Senior Alex Iglinski, shown above in a checkered suit, captivates the audience with his dynamic stage presence.
Photo by Taylor Blackson.
This weekend, the Lawrence University Department of Theatre Arts presented “Pippin” on Thursday, Friday and Saturday to students and the public community. With a trippy, disorienting musical set, impressive costumes and wonderful performances by the cast, LU’s “Pippin” was a stunning performance.
The show was originally conceived by Carnegie Mellon University’s acting troupe “Scotch’n’Soda” as a short, and Scotch’n’Soda alum Stephen Schwartz went on to develop the musical and write the music and lyrics. It was first directed on Broadway by Bob Fosse, and a book by Roger O. Hirson was also produced. There have been many adaptations and changes in the play throughout the years, one being the ending. The LU version of “Pippin” utilizes the “Theo ending.” Having personally never seen this show before, the only thing I knew going in was that it was my mom’s favorite show of all time; I had no idea what to expect. It was definitely my kind of musical — engaging, humorous and catchy, but also profound.
The show consists of two acts, each with a number of named scenes which are visually introduced by the players. The alluring Leading Player, played gracefully by senior Alex Iglinksi, constantly breaks the performance barriers between the stage and the audience. The troupe, which carries the performance through, interacts with the characters as well as the audience. It is a bit of a play within a play, with Pippin and the other characters being the actors and the Leading Player and the troupe introducing and producing the play. These non-traditional musical elements are accompanied by costumes from a variety of decades and styles. Costume Design Professor Karin Kopischke beautifully blended middle ages with punk rock, and the set design led by Visiting Assistant Professor of Theatre Arts Maureen Chavez-Kruger makes the audience feel like they’re in a psychedelic castle of some sorts.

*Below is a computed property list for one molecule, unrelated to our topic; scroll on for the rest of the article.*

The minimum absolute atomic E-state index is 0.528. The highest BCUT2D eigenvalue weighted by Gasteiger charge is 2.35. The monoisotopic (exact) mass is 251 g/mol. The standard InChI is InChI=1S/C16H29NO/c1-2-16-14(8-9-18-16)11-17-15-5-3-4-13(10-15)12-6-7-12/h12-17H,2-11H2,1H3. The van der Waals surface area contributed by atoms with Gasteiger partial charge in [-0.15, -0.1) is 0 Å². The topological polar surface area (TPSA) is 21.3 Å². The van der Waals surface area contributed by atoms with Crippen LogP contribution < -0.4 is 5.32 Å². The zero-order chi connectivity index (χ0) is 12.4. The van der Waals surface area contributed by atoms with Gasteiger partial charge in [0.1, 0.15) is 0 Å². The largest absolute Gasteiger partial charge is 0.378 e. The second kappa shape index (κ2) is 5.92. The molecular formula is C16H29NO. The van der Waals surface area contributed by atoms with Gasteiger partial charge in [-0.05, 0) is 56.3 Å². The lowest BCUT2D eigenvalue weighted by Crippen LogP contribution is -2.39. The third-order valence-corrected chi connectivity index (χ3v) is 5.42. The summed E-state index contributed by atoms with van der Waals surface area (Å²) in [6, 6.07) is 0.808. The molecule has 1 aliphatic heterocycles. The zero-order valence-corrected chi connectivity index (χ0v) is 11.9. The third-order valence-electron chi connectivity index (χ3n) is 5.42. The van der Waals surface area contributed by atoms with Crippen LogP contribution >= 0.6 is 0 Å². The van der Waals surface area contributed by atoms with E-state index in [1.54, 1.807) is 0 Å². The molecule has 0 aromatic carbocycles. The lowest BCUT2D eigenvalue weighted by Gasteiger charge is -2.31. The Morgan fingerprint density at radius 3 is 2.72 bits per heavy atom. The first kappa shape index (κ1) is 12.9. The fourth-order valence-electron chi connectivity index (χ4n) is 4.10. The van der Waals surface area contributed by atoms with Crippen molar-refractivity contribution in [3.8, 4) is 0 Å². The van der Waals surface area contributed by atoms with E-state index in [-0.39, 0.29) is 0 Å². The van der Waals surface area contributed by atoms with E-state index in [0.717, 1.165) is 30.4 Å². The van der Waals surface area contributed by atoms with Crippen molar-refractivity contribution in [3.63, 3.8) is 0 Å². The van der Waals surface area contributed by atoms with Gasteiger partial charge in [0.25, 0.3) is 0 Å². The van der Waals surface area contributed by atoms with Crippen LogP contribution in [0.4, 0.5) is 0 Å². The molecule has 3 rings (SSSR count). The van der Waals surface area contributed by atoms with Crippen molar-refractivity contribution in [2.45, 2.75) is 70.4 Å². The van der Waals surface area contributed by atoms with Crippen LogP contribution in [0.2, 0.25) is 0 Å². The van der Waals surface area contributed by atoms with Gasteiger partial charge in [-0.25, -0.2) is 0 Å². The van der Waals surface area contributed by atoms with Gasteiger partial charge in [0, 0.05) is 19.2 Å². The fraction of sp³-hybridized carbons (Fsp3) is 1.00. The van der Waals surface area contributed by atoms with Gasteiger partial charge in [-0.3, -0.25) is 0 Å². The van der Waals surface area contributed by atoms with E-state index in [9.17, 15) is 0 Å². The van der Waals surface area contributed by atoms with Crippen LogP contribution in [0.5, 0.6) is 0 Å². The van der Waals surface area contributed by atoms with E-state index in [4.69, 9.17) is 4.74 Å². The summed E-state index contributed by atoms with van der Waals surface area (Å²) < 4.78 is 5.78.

Senior Sam Taylor’s portrayal of Pippin seemed to be the perfect fit, and he was undoubtedly one of the audience’s favorite characters. He incorporated just the right amount of existential confusion, Charlie Brown-esque self-deprecation and cockiness. Not to mention his various solos and dancing, which were done beautifully. I was thoroughly impressed with all the song performances. The troupe’s musical numbers were impressive and fun to watch. The humor was balanced with a heartfelt journey to find meaning in life, a love story and a pretty dark ending which I won’t spoil. I left the performance with all the songs stuck in my head and plenty of admiration for the theatre department.